This study examines the formation of a double warm-core (DWC) structure in intense tropical cyclones (TCs) that was captured in almost all supertyphoon cases during the 2012–14 real-time typhoon forecasts in the northwestern Pacific basin with the Hurricane Weather Research and Forecasting Model (HWRF). By using an idealized configuration of HWRF to focus on the intrinsic mechanism of the DWC formation, it is shown that the development of DWC in intense TCs is accompanied by a thin inflow layer above the typical upper outflow layer. The development of this thin inflow layer in the lower stratosphere (~100–75 hPa), which is associated with an inward pressure gradient force induced by cooling at the cloud top, signifies intricate interaction of TCs with the lower stratosphere as TCs become sufficiently intense, which has not been examined previously. Specifically, it is demonstrated that a higher-level inflow can advect potentially warm air from the lower stratosphere toward the inner-core region, thus forming an upper-level warm core that is separated from a midlevel one of tropospheric air. Such formation of the upper-level warm anomaly in intense TCs is linked to an episode of intensification at the later stage of TC development. While these results are produced by HWRF, the persistent DWC and UIL features in all HWRF simulations of intense TCs suggest that the lower stratosphere may have significant impacts on the inner-core structures of intense TCs beyond the current framework of TCs with a single warm core.

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Sundararaman G. Gopalakrishnan, Frank Marks Jr., Jun A. Zhang, Xuejin Zhang, Jian-Wen Bao, and Vijay Tallapragada
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Vijay Tallapragada, Chanh Kieu, Young Kwon, Samuel Trahan, Qingfu Liu, Zhan Zhang, and In-Hyuk Kwon

Abstract

In this work, a high-resolution triple-nested implementation of the National Centers for Environmental Prediction (NCEP) operational Hurricane Weather Research and Forecasting Model (HWRF) for the 2012 hurricane season is evaluated. Statistics of retrospective experiments for the 2010–11 hurricane seasons show that the new configuration demonstrates significant improvement compared to the 2011 operational HWRF in terms of storm track, intensity, size, dynamical constraints between mass and wind field, and initial vortex imbalance. Specifically, the 5-day track and intensify forecast errors are improved by about 19% and 7% for the North Atlantic basin, and by 9% and 30% for the eastern Pacific basin, respectively. Verifications of storm size in terms of wind radii at 34-, 50-, and 64-kt (17.5, 25.7, and 32.9 m s−1) thresholds at different quadrants show dramatic improvement with most of the overestimation of the storm size in previous operational HWRF versions removed at all forecast times. In addition, dynamical constraints between the storm intensity and the outermost radius in the new configuration are consistent with the best track data. The relationship between minimum sea level pressure and maximum 10-m wind is also improved in both basins, indicating that the storm dynamics and structure have been improved in the 2012 HWRF compared to the previous versions. These significant improvements obtained with the new HWRF implementation are attributed to a number of major changes including a new higher-resolution nest, improved vortex initialization, improved planetary boundary layer and turbulence physics, and some critical bug fixes related to the moving nest. Such improvements show that the new HWRF implementation is a promising upgrade for future hurricane seasons.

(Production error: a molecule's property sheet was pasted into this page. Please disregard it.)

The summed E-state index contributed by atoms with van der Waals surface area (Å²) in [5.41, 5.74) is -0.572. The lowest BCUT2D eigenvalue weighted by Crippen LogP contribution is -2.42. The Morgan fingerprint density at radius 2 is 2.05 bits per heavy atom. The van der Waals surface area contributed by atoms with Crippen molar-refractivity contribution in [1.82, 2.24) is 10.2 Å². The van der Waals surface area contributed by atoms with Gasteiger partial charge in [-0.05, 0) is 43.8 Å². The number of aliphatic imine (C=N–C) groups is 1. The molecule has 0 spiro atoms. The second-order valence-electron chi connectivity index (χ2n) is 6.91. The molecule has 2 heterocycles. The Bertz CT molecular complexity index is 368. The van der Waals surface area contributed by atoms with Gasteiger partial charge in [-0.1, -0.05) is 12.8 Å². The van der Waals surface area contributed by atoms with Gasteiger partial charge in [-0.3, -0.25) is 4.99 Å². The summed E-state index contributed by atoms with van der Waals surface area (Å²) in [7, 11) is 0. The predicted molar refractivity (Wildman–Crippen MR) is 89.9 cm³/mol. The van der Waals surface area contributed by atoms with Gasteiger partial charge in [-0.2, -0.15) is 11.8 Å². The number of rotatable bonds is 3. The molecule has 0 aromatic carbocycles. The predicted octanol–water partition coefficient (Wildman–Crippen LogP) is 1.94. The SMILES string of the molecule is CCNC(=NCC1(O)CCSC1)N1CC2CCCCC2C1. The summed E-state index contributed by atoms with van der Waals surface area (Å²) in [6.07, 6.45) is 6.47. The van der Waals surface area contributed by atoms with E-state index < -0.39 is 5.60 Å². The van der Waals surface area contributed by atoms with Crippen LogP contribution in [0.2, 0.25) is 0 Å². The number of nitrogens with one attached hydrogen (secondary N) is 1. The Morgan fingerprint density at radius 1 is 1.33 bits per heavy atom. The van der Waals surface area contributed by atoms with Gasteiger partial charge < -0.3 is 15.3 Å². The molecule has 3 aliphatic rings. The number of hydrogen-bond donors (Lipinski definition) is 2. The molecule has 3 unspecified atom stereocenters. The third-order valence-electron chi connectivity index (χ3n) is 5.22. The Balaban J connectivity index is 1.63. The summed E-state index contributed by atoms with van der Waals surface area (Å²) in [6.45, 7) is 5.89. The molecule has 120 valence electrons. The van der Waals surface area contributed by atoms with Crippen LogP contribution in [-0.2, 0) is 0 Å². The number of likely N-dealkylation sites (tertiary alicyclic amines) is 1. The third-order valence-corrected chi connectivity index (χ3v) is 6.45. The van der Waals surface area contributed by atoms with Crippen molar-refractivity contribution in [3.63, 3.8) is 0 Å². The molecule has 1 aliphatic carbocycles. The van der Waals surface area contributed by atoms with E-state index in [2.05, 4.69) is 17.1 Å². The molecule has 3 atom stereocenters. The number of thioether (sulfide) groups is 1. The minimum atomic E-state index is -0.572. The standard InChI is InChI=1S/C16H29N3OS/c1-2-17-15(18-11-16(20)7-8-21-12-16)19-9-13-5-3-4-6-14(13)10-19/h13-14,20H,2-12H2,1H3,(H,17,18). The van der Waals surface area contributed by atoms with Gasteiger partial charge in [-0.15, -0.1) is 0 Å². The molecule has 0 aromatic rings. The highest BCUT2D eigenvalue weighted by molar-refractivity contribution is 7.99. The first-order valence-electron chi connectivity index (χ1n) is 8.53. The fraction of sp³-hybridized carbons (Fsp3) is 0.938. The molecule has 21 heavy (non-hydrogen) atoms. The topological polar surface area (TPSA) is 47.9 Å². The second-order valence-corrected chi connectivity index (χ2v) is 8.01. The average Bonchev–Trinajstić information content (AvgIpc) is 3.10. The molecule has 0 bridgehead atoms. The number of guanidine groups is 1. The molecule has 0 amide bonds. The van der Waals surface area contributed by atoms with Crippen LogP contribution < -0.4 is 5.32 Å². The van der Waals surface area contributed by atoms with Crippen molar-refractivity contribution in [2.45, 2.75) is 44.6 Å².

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Jongil Han, Weiguo Wang, Young C. Kwon, Song-You Hong, Vijay Tallapragada, and Fanglin Yang

Abstract

The current operational NCEP Global Forecast System (GFS) cumulus convection schemes are updated with a scale-aware parameterization where the cloud mass flux decreases with increasing grid resolution. The ratio of advective time to convective turnover time is also taken into account for the scale-aware parameterization. In addition, the present deep cumulus convection closure using the quasi-equilibrium assumption is no longer used for grid sizes smaller than a threshold value. For the shallow cumulus convection scheme, the cloud-base mass flux is modified to be given by a function of mean updraft velocity. A simple aerosol-aware parameterization where rain conversion in the convective updraft is modified by aerosol number concentration is also included in the update. Along with the scale- and aerosol-aware parameterizations, more changes are made to the schemes. The cloud-base mass-flux computation in the deep convection scheme is modified to use convective turnover time as the convective adjustment time scale. The rain conversion rate is modified to decrease with decreasing air temperature above the freezing level. Convective inhibition in the subcloud layer is used as an additional trigger condition. Convective cloudiness is enhanced by considering suspended cloud condensate in the updraft. The lateral entrainment in the deep convection scheme is also enhanced to more strongly suppress convection in a drier environment. The updated NCEP GFS cumulus convection schemes display significant improvements especially in the summertime continental U.S. precipitation forecasts.